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London Medical Laboratory responds to Labour’s election victory

The leading preventative healthcare testing organisation London Medical Laboratory says Labour has many encouraging ideas for local health reform, but it mustn’t take healthcare workers and pharmacists for granted.


A leading expert says Labour’s victory in Thursday’s general election could help set NHS services back on track, but the new Government needs to prioritise local healthcare, vital pharmacy services and empower preventative medicine.

Dr Avinash Hari Narayanan (MBChB), Clinical Lead at London Medical Laboratory, says: ‘The incoming Prime Minister, Kier Starmer, and his likely Health Minister, Wes Streeting, will enjoy a period of goodwill, but must not take health workers and hard-pressed pharmacists for granted.

‘Labour has promised to cut the NHS waiting list with 40,000 more appointments each week, during evenings and weekends, which it claims will be paid for by cracking down on tax avoidance and non-dom loopholes. It also promises the “Return of the family doctor”. These are welcome pledges, and one of the Government’s key tasks from day one will be to achieve these goals.

‘We agree entirely with its policy to “shift our NHS away from a model geared towards late diagnosis and treatment, to a model where more services are delivered in local communities”. It’s a cliché, but it’s true that prevention is better than cure. Furthermore, identifying conditions at as an early a stage as possible is often vital in ensuring a successful outcome. The wider use of measures such as blood tests can help identify issues before symptoms even show.

‘We have said before, however, that we have some reservations about exactly how Labour will achieve its targets without further exploiting hard-pressed health workers.  It says the 40,000 additional appointments a week will be achieved by “incentivising staff to carry out additional appointments out of hours.” NHS workers, just like staff at local clinics and pharmacies, already work long hours and that includes significant amounts of overtime. Of course, healthcare is not a 9-5 job, but as the recent junior doctors strike has emphasised, many NHS and other health care workers are near to breaking point. This needs to be recognised in terms of employing additional staff and adequately paying people at all levels of health services.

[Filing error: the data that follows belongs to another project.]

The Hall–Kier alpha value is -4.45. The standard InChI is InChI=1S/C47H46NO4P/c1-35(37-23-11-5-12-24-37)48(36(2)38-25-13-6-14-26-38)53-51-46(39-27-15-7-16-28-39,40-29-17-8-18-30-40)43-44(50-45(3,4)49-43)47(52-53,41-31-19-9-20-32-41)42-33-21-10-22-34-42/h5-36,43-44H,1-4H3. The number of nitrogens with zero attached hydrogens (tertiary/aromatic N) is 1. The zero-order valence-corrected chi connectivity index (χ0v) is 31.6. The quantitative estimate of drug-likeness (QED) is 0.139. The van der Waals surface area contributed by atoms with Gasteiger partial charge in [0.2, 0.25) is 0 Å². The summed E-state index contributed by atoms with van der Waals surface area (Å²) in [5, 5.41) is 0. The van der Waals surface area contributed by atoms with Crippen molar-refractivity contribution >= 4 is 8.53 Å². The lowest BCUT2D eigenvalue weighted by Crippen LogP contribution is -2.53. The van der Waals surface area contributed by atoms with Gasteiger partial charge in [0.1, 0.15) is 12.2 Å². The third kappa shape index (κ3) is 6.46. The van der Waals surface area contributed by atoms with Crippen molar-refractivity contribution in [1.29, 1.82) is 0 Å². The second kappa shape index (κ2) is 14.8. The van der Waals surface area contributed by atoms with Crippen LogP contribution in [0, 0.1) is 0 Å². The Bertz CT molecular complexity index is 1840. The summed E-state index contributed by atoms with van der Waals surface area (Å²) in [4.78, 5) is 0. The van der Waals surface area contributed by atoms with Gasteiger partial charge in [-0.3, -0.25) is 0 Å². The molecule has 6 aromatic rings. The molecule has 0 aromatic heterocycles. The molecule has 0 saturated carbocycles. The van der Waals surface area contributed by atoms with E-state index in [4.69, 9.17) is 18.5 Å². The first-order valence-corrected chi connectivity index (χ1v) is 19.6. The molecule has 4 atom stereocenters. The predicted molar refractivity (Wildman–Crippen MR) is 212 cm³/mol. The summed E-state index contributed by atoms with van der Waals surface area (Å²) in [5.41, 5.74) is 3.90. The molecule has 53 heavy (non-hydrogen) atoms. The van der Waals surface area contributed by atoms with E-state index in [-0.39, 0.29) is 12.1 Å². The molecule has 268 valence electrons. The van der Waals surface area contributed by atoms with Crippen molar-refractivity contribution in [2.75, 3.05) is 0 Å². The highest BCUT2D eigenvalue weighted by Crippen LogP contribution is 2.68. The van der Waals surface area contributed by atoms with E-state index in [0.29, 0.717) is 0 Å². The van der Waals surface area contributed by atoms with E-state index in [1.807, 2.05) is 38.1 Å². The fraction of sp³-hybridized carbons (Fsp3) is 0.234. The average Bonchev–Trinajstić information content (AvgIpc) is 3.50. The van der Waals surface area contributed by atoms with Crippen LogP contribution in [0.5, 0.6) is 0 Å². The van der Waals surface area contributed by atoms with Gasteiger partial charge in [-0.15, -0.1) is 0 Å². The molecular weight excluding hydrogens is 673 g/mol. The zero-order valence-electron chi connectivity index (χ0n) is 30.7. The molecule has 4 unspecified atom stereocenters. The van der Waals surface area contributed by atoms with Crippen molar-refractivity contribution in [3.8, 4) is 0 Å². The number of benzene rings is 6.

‘Labour has also promised to create a Community Pharmacist Prescribing Service, granting more pharmacists independent prescribing rights where clinically appropriate. It’s vital pharmacies should be empowered to offer many more services, including menopause support and treatment for certain infections. They should also be able to increase specialist services such as finger-prick blood tests to identify a range of conditions.

‘However, many community pharmacies say that they are receiving insufficient renumeration for already introduced new services at a time when they are increasingly stretched. Furthermore, it is important to note that medical services cannot be substituted with non-medical services, despite achieving similar or comparable outcomes for patients. People still want to see doctors. Changing mindsets will be a long-term game not only through educating the public but also levelling up other services while improving the medical workforce.

‘For anyone concerned about easy access to healthcare, it’s useful to know that revolutionary new blood tests introduced in the last few years mean people have swift access to a vast array of information about their own health through a simple finger-prick test, which can even be taken in their own home.

‘For example, London Medical Laboratory’s General Health Profile blood test monitors seven key areas of health. It can be taken at home through the post, or at one of the many drop-in clinics that offer these tests across London and nationwide in over 120 selected pharmacies and health stores. For full details, see: https://www.londonmedicallaboratory.com/product/general-health

Photo by Chris Lawton on Unsplash

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